Marijuana being weighed at a dispensary in California. (Photo credit: California Watch)

Dozens of Garden Grove residents turned out for a public meeting Tuesday to oppose mayor Bao Nguyen’s proposal to rescind the city’s ban on medical marijuana dispensaries, citing concerns about increased marijuana use in local schools and neighborhood problems caused by existing illegal dispensaries.

The meeting comes after the City Council voted at a meeting in March to create a task force to study the issue and direct staff to draft an ordinance, which would need to be approved by voters, to tax and regulate pot dispensaries.

But the majority of residents who turned out Tuesday, and in essence, told the mayor: “we’re not interested.”

“The problem is we don’t have enough police to regulate what’s going on right now. I think you’re putting the cart before the horse,” said Robert Dalton, a traffic commissioner and former city police officer. “How much money are you really going to get to put law enforcement in place [compared to] what you could get in problems?”

Although Garden Grove instituted a dispensary ban in 2008, the number of dispensaries continued to grow to more than 60 storefronts in 2013, prompting the city to issue fines of $1,000 a day for dispensaries that failed to close. Since then, the number of storefronts has dropped to 26.

Nguyen cites the proliferation of illegal dispensaries as the primary reason why they should be legalized and then regulated.

“They pop up any place, any time. Sometimes when they’re shut down, they pop up in the same day, after their assets and cash have been seized. Or they move to another location,” said Nguyen. “When we don’t have local regulation, it’s very problematic.”

Nguyen is pushing for the city to adopt a regulatory scheme similar to the city of Santa Ana, where dispensaries can operate in specific industrial zones away from schools and are taxed in order to fund additional police to combat illegal dispensaries.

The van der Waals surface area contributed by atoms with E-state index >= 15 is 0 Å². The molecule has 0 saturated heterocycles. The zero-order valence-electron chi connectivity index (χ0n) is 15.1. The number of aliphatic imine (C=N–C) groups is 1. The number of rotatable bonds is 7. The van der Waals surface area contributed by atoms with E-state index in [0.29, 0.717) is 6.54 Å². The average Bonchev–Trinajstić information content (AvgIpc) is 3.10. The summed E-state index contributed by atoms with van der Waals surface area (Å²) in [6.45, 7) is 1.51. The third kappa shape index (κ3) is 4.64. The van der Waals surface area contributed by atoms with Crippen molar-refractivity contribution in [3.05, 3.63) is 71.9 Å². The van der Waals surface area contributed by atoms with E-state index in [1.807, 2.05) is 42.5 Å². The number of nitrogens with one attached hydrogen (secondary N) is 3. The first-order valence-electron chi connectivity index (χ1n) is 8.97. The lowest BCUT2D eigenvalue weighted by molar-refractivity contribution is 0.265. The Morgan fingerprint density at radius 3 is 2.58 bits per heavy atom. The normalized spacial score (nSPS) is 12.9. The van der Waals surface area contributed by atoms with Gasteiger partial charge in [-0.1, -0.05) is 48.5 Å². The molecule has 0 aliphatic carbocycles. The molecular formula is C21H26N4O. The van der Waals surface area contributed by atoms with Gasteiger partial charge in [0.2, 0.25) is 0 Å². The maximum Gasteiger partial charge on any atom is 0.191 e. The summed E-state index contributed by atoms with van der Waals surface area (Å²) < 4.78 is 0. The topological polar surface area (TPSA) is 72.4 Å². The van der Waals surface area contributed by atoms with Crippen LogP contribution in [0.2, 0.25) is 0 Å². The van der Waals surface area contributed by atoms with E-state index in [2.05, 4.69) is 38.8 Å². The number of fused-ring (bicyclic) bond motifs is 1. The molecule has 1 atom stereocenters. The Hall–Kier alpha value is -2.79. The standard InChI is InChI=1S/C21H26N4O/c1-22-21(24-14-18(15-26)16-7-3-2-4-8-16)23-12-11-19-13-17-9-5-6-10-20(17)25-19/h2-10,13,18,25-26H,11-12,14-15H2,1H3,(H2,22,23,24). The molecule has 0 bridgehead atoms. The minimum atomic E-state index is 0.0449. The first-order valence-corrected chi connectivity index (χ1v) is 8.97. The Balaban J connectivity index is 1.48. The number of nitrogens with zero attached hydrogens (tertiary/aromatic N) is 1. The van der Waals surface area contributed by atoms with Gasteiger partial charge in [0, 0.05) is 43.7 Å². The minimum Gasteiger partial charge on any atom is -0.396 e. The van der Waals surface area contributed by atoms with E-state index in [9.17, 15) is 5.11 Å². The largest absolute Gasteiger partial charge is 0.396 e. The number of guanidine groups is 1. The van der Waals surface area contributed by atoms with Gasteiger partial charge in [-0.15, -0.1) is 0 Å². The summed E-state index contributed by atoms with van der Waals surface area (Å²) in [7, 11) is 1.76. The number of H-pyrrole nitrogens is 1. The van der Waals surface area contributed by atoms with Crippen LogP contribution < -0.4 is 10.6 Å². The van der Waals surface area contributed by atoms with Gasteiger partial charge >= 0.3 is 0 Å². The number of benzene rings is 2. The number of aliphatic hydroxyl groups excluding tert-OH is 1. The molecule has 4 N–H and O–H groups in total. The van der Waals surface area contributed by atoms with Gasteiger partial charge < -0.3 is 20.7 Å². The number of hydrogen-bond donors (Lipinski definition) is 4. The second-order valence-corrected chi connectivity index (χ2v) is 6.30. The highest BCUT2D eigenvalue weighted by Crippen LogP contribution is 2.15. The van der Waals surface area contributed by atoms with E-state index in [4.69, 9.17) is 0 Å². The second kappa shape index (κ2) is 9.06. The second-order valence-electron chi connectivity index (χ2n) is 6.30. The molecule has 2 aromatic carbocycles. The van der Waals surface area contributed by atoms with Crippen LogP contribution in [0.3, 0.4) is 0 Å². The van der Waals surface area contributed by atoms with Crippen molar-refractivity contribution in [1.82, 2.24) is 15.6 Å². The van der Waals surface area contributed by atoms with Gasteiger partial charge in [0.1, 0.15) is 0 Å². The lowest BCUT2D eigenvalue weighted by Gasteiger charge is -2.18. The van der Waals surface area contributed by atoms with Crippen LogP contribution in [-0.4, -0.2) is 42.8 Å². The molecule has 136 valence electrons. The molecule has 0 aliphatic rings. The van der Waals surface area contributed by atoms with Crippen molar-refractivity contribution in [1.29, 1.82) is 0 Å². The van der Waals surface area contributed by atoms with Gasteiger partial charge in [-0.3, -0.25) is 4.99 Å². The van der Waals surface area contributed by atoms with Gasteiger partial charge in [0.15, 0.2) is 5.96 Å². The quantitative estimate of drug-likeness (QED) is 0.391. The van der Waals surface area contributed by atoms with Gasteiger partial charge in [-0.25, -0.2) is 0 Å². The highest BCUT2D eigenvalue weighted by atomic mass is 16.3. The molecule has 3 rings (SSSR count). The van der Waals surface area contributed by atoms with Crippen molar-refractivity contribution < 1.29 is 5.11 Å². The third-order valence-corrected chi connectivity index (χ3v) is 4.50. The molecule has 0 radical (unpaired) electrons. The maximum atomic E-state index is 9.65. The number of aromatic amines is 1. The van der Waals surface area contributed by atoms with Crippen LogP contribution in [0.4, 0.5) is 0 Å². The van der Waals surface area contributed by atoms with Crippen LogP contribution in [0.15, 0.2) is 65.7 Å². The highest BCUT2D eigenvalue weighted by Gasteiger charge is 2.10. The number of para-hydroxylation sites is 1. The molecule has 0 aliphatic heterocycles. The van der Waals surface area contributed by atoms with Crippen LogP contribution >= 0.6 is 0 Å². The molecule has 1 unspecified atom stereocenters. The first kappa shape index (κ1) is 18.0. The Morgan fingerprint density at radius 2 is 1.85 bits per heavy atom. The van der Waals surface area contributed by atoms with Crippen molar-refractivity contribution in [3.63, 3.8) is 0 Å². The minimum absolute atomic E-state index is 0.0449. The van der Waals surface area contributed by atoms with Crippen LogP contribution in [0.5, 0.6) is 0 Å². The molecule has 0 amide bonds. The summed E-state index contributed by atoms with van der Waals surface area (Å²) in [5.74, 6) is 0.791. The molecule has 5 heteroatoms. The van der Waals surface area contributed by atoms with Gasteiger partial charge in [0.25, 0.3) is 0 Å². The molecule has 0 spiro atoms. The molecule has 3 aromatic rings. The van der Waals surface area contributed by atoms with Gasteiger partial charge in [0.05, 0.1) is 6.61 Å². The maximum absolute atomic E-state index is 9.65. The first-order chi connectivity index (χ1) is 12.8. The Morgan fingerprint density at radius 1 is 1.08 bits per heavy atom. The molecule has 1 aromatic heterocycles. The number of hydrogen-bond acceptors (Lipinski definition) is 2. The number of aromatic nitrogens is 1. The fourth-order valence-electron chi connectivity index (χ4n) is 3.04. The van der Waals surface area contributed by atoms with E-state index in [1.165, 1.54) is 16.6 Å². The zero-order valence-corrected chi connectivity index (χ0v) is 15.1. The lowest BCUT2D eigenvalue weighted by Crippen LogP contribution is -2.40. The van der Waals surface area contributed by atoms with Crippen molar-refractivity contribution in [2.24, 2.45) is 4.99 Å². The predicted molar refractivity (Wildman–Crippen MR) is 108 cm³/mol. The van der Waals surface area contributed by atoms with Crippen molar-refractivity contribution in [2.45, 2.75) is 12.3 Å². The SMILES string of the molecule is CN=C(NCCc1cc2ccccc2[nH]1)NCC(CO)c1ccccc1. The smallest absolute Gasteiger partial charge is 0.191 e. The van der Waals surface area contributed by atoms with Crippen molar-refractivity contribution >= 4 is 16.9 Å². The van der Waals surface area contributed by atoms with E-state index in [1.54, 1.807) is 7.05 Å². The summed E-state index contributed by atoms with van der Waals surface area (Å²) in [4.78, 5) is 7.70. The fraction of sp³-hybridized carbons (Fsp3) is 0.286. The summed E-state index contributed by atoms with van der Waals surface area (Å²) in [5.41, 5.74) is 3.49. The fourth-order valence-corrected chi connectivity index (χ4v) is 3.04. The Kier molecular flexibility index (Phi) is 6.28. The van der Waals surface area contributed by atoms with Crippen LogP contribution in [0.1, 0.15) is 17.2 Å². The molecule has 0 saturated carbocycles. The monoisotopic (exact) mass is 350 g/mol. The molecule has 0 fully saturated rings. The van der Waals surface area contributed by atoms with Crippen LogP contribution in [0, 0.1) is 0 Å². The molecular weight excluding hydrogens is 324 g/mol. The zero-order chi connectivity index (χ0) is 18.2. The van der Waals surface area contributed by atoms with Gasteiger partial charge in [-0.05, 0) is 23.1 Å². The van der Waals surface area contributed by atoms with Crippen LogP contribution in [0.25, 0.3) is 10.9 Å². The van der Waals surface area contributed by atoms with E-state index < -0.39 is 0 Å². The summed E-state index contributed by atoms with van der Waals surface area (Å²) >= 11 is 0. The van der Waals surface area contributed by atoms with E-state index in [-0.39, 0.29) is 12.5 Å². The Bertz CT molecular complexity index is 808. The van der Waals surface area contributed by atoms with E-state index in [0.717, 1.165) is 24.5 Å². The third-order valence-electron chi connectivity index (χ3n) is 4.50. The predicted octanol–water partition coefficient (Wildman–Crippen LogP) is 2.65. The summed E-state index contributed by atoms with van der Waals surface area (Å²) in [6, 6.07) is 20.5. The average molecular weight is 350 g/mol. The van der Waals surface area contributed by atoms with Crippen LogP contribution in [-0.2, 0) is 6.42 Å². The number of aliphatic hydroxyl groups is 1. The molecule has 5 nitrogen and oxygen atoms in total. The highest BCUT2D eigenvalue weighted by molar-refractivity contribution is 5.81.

Enforcing medical marijuana bans has proven difficult, and expensive, for other Orange County cities. In Anaheim, officials have gone so far as to shut off the water and electricity on several operations after heavy fines and raids failed to deter them.

Other cities have also pursued court injunctions against dispensary operators and landlords who rent space to illegal dispensaries.

In Garden Grove, the police department has conducted periodic raids on dispensaries but has not received the go-ahead from the City Council to pursue court injunctions, which can cost upwards of $20,000 per injunction, according to city attorney Omar Sandoval.

“To say the ban is a complete failure isn’t the right thing – we’ve been using it to serve search warrants and have seized over $100,000 in cash and 8,000 pounds of marijuana,” said Police Chief Todd Elgin. “Because of the ban, we’ve been able to keep [the number of dispensaries] to 26.”

Elgin said he’s concerned about nuisance complaints from businesses and property owners due to dispensary activities dispensaries; as well as increased crime and increased crime as pot shops are often the target of armed robberies.

He noted that edibles have also posed a problem in local schools, where marijuana infused candy and baked goods have made it difficult for school officials to detect its use.

“We’ve seen a huge increase at the junior high and high school level, and we are concerned that it might leak into the elementary school level,” Elgin said.

A number of parents and local educators also spoke against regulation, citing similar concerns. “Of the students caught with drugs, ninety percent have been marijuana,” said Garden Grove Unified School District trustee Teri Rocco.

Dan Gleason, a member of the Garden Grove Drug Free Coalition, said legalization would only exacerbate existing issues with drug and alcohol use, and cited research showing negative impacts on developing adolescents.

“Marijuana is not good for children or kids. It interferes with the development of brains, you lose IQ points,” said Gleason.